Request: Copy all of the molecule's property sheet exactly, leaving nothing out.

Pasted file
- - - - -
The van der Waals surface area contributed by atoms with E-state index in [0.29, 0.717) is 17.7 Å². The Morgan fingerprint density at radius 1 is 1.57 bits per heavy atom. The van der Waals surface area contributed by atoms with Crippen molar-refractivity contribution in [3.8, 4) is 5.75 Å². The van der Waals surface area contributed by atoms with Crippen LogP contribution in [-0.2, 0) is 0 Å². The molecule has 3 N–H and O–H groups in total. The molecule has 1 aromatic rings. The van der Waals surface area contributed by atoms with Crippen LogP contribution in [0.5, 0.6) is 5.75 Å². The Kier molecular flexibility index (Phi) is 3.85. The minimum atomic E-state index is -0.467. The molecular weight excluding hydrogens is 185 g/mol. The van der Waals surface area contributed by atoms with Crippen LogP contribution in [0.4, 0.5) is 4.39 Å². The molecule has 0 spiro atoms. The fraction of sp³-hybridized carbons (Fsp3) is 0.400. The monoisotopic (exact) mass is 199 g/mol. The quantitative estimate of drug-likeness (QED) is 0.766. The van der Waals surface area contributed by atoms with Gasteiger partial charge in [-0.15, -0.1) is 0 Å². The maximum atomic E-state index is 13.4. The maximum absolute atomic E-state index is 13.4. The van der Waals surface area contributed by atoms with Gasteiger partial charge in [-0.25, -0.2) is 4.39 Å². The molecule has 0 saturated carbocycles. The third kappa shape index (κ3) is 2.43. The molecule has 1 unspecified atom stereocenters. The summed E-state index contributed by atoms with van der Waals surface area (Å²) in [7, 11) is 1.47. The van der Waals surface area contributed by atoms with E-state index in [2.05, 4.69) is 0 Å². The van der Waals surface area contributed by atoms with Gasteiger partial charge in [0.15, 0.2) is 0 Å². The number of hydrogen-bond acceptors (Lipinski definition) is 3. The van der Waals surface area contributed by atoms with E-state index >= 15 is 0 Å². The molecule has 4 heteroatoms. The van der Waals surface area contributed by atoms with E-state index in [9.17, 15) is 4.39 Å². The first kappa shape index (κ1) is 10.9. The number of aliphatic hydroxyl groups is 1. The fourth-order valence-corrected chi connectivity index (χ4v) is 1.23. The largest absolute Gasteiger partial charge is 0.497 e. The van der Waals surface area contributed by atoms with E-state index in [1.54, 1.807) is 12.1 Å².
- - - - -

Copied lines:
The van der Waals surface area contributed by atoms with E-state index in [0.29, 0.717) is 17.7 Å². The Morgan fingerprint density at radius 1 is 1.57 bits per heavy atom. The van der Waals surface area contributed by atoms with Crippen molar-refractivity contribution in [3.8, 4) is 5.75 Å². The van der Waals surface area contributed by atoms with Crippen LogP contribution in [-0.2, 0) is 0 Å². The molecule has 3 N–H and O–H groups in total. The molecule has 1 aromatic rings. The van der Waals surface area contributed by atoms with Crippen LogP contribution in [0.5, 0.6) is 5.75 Å². The Kier molecular flexibility index (Phi) is 3.85. The minimum atomic E-state index is -0.467. The molecular weight excluding hydrogens is 185 g/mol. The van der Waals surface area contributed by atoms with Crippen LogP contribution in [0.4, 0.5) is 4.39 Å². The molecule has 0 spiro atoms. The fraction of sp³-hybridized carbons (Fsp3) is 0.400. The monoisotopic (exact) mass is 199 g/mol. The quantitative estimate of drug-likeness (QED) is 0.766. The van der Waals surface area contributed by atoms with Gasteiger partial charge in [-0.15, -0.1) is 0 Å². The maximum atomic E-state index is 13.4. The maximum absolute atomic E-state index is 13.4. The van der Waals surface area contributed by atoms with Gasteiger partial charge in [-0.25, -0.2) is 4.39 Å². The molecule has 0 saturated carbocycles. The third kappa shape index (κ3) is 2.43. The molecule has 1 unspecified atom stereocenters. The summed E-state index contributed by atoms with van der Waals surface area (Å²) in [7, 11) is 1.47. The van der Waals surface area contributed by atoms with E-state index in [2.05, 4.69) is 0 Å². The van der Waals surface area contributed by atoms with Gasteiger partial charge in [0.15, 0.2) is 0 Å². The number of hydrogen-bond acceptors (Lipinski definition) is 3. The van der Waals surface area contributed by atoms with E-state index >= 15 is 0 Å². The molecule has 4 heteroatoms. The van der Waals surface area contributed by atoms with E-state index in [9.17, 15) is 4.39 Å². The first kappa shape index (κ1) is 10.9. The number of aliphatic hydroxyl groups is 1. The fourth-order valence-corrected chi connectivity index (χ4v) is 1.23. The largest absolute Gasteiger partial charge is 0.497 e. The van der Waals surface area contributed by atoms with E-state index in [1.54, 1.807) is 12.1 Å².